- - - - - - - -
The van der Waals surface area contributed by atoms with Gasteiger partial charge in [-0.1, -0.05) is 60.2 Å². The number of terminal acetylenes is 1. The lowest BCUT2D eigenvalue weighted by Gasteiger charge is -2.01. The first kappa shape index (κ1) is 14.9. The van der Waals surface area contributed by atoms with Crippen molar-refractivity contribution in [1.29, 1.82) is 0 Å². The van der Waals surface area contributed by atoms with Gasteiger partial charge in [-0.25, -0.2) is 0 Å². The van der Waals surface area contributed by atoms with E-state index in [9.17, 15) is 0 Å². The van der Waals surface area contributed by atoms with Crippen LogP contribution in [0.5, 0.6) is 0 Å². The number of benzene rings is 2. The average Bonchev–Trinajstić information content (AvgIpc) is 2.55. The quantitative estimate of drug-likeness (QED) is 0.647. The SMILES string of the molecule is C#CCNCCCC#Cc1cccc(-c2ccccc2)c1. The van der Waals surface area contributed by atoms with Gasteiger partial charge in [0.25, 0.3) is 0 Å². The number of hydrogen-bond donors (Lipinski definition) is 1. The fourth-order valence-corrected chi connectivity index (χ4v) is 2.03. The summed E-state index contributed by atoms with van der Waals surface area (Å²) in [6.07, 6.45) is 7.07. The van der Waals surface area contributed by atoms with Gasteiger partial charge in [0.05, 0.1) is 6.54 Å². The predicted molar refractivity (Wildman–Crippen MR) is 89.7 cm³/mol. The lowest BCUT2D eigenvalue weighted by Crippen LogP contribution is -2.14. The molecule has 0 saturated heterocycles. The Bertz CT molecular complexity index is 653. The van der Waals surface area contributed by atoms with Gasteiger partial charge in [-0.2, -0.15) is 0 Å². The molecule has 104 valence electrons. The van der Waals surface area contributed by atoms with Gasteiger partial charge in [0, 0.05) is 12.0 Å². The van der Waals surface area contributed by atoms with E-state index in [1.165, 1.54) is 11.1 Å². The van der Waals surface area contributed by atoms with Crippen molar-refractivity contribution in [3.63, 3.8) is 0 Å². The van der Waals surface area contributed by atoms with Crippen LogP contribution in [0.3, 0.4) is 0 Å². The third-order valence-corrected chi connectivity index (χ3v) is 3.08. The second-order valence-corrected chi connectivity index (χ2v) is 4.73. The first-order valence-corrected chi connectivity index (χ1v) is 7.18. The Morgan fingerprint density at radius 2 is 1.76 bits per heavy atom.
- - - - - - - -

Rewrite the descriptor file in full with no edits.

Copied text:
The van der Waals surface area contributed by atoms with Gasteiger partial charge in [-0.1, -0.05) is 60.2 Å². The number of terminal acetylenes is 1. The lowest BCUT2D eigenvalue weighted by Gasteiger charge is -2.01. The first kappa shape index (κ1) is 14.9. The van der Waals surface area contributed by atoms with Crippen molar-refractivity contribution in [1.29, 1.82) is 0 Å². The van der Waals surface area contributed by atoms with Gasteiger partial charge in [-0.25, -0.2) is 0 Å². The van der Waals surface area contributed by atoms with E-state index in [9.17, 15) is 0 Å². The van der Waals surface area contributed by atoms with Crippen LogP contribution in [0.5, 0.6) is 0 Å². The number of benzene rings is 2. The average Bonchev–Trinajstić information content (AvgIpc) is 2.55. The quantitative estimate of drug-likeness (QED) is 0.647. The SMILES string of the molecule is C#CCNCCCC#Cc1cccc(-c2ccccc2)c1. The van der Waals surface area contributed by atoms with Gasteiger partial charge in [0.25, 0.3) is 0 Å². The number of hydrogen-bond donors (Lipinski definition) is 1. The fourth-order valence-corrected chi connectivity index (χ4v) is 2.03. The summed E-state index contributed by atoms with van der Waals surface area (Å²) in [6.07, 6.45) is 7.07. The van der Waals surface area contributed by atoms with Gasteiger partial charge in [0.05, 0.1) is 6.54 Å². The predicted molar refractivity (Wildman–Crippen MR) is 89.7 cm³/mol. The lowest BCUT2D eigenvalue weighted by Crippen LogP contribution is -2.14. The molecule has 0 saturated heterocycles. The Bertz CT molecular complexity index is 653. The van der Waals surface area contributed by atoms with Gasteiger partial charge in [-0.2, -0.15) is 0 Å². The molecule has 104 valence electrons. The van der Waals surface area contributed by atoms with Gasteiger partial charge in [0, 0.05) is 12.0 Å². The van der Waals surface area contributed by atoms with E-state index in [1.165, 1.54) is 11.1 Å². The van der Waals surface area contributed by atoms with Crippen molar-refractivity contribution in [3.63, 3.8) is 0 Å². The van der Waals surface area contributed by atoms with Crippen LogP contribution in [0.3, 0.4) is 0 Å². The third-order valence-corrected chi connectivity index (χ3v) is 3.08. The second-order valence-corrected chi connectivity index (χ2v) is 4.73. The first-order valence-corrected chi connectivity index (χ1v) is 7.18. The Morgan fingerprint density at radius 2 is 1.76 bits per heavy atom.